SAN DIEGO ( TheStreet) -- Arena Pharmaceuticals ( ARNA) is getting just $50 million upfront from the Japanese drug maker Eisai in exchange for U.S. marketing rights to the company's experimental obesity drug lorcaserin.

A $50 million dowry is pretty chincy given the blockbuster sales potential for weight-loss drugs. Eisai and Arena might be engaged but it seems like they've decided to wait before sleeping together.

The U.S. Food and Drug Administration is already reviewing lorcaserin, with an approval decision expected on Oct. 22. At this advanced stage, Eisai would have easily paid well over $100 million in upfront rights for lorcaserin if the company were confident in the drug's approval and commercial potential. Instead, Eisai is holding off, willing to pay Arena big bucks -- upwards of $1 billion or more -- only if lorcaserin is approved and generates top-tier sales, according to terms of the agreement announced Thursday.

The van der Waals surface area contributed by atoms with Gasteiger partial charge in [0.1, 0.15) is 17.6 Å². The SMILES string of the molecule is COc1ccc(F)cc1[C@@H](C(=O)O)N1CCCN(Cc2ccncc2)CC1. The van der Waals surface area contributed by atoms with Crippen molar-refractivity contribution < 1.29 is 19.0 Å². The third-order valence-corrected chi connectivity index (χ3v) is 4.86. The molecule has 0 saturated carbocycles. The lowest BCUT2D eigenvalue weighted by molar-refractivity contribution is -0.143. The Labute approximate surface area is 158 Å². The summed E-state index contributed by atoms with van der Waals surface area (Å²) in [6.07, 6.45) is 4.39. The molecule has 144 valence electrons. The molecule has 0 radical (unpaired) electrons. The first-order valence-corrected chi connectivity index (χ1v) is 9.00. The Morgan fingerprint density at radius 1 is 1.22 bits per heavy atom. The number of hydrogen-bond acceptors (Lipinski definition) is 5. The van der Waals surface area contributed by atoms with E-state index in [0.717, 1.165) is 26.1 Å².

Still, Arena deserves kudos for being the first of the obesity drug players to land a marketing partner. Investors have been watching closely to see if any the large drug companies would latch onto one of these weight-loss drugs now making their way through the U.S. Food and Drug Administration review process. Arena won this stage of the competition, while rivals Vivus ( VVUS) and Orexigen Therapeutics ( OREX) are still single.

The chief concern with lorcaserin is that patients treated with the drug in two pivotal phase III studies didn't lose much weight -- a little more than 3% on a placebo adjusted basis. The biggest positive in lorcaserin's corner is the drug's safety and tolerability, which appear better than its rivals.

An FDA advisory panel will review lorcaserin on Sept. 16.

Investors are reacting to Arena's partnering announcement Thursday with relatively cool detachment, likely due to Eisai's small upfront payment. Arena shares are up 62 cents, or 20%, to $3.69 in pre-market trading. The stock closed Wednesday at $3.07.

-- Reported by Adam Feuerstein in Boston.

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Adam Feuerstein writes regularly for TheStreet.com. In keeping with TSC's editorial policy, he doesn't own or short individual stocks, although he owns stock in TheStreet.com. He also doesn't invest in hedge funds or other private investment partnerships. Feuerstein appreciates your feedback; click here to send him an email.

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